Manufacturing and corporate profits are both in recession mode, even though the rest of the U.S. economy continues to limp along.» Read More
A government shutdown looms.
Here's a dirty secret. Even if the government does "shut down,"
members of Congress still get their paychecks. They are giving themselves a paid vacation.
In the center of the fiscal fight is the Tea Party, which has told Speaker Boehner they are not willing to bend on their principals. I caught up with Tea Party Godfather Dick Armey on this budget battle, For the first time he publicly gives his opinions on House Budget Chairman Paul Ryan's \(R-WI\) budget and a government shut down.
Attorney Matthew Kluger and trader Garrett Bauer allegedly began their insider trading scheme in 1994, when Kluger was still in law school. (Wall Street Journal). The third member of their alleged scheme, who hasn't been charged, was a mortgage broker. 'Nuff said.
Up to 18 British banks could see their senior debt ratings cut several notches. (Reuters via CNBC) The real scandal here is that anyone still listens to ratings agencies.
Frank Quattrone is back. (New York Times) Do you seriously doubt there's a tech bubble again?
The European Central Bank raised interest rates by 25 basis points to 1.25 percent. (Reuters) The BERNANK, however, is still stuck down at zero.
Here's what the world's most famous "rough trader"— Nick Leeson—has to say about the rate hike. (Business Insider). "Not the death knell some are predicting."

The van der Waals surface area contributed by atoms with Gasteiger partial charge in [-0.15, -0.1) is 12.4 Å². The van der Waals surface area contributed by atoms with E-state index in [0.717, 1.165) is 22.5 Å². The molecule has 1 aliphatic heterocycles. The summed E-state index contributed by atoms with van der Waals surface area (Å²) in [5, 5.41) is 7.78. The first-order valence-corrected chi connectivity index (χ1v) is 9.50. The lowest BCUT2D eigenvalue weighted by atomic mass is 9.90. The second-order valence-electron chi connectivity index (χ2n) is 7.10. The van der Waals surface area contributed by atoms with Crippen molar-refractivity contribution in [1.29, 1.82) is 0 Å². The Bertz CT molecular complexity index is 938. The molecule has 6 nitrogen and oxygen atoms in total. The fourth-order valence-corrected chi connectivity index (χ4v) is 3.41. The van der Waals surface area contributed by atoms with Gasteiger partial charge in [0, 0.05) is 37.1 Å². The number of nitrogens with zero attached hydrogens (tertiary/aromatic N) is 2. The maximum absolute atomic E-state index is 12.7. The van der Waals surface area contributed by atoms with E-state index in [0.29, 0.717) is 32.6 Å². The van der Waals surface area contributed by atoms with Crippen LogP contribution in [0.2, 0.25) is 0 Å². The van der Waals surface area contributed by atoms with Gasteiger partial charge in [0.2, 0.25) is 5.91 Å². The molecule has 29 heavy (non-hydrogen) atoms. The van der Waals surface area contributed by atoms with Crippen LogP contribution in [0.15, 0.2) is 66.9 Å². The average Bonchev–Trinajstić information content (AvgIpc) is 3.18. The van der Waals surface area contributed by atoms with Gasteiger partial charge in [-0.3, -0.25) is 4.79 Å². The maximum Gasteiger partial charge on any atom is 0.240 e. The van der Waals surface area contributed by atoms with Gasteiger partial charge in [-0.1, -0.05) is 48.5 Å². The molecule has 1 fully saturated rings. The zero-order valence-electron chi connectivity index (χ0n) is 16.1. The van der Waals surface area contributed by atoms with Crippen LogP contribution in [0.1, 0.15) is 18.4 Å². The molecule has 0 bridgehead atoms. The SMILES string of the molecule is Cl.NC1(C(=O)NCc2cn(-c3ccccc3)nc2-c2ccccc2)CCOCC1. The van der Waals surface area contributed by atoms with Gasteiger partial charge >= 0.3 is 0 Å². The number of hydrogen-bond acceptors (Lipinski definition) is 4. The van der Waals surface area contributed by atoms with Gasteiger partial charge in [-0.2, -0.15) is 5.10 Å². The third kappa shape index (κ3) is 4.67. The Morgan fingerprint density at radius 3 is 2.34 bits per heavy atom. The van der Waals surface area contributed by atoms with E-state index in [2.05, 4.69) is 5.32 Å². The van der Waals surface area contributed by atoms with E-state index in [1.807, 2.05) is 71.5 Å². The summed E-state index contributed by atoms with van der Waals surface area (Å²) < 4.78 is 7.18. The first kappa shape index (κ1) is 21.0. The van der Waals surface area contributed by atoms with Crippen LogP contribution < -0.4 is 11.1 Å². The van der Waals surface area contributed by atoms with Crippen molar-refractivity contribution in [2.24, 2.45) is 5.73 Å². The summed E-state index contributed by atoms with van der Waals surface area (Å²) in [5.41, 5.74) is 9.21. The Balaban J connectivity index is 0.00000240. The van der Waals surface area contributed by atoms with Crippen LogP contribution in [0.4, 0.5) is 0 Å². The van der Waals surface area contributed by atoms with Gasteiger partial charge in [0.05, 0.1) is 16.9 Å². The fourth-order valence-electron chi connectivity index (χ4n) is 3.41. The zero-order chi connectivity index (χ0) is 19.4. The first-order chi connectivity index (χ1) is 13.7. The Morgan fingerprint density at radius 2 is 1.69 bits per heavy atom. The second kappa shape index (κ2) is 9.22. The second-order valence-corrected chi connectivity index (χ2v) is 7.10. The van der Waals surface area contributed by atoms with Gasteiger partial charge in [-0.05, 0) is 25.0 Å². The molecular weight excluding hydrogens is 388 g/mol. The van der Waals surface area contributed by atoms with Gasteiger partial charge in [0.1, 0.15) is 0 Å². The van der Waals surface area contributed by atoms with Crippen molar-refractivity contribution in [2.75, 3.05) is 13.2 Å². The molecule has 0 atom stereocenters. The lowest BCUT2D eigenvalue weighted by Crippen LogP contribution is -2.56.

Goldman's attempt to launch an exchange for unregistered securities largely failed. (Wall Street Journal) Not enough trading.
When New York City couldn’t find investors for its debt in the 1970's, the best and the brightest all urged a bailout. David Rockefeller, the head of Chase Manhattan Bank \(one of the largest holders of NYC debt\), warned that if New York City defaulted, the entire financial system would come crashing down. Others said it would mean capitalism had failed.
Well, New York did default.
The Federal Reserve said it auctioned off 42 mortgage-backed bonds it acquired as part of the rescue of American International Group. The bonds had a face value of $1.326 billion.
Kevin Ospina is not letting inflation fears get in the way of his spending habits.
The 28-year old business analyst, who was unemployed for seven months last year, started a new job last September.
The official line out of Portugal Wednesday was that the country can meet all its financing needs and is not asking for any aid from the European Union.
The results of Wednesday’s auction of Portuguese debt left many wondering how long that stance would continue.
This is a hilarious conversation that took place between trader Garrett Bauer and the middleman who allegedly helped him insider trade.
During a phone conversation about how to cover up their actions, the middleman suggests actually washing the money.
Bauer is skeptical, but ultimately, they go for it.
When Greg Lippman, the former Deutsche Bank executive who helped birth credit default swaps on mortgage-backed securities, was asked who was selling hedge fund investors insurance on lousy subprime loans, he answered concisely: Dusseldorf.
“Stupid Germans,” Lippman said. “They take the ratings agencies seriously. They believe in the rules.”
Markets seem to be be moving higher and shirking off bad news no matter what, strategist Michael Farr says.
Barclays was hit by a $108.5 million fine on Thursday as it allegedly worked with super-rich clients in a way that could have facilitated financial crime.
A class action lawsuit accuses banks of conspiring to limit competition in the $320 trillion market for interest rate swaps.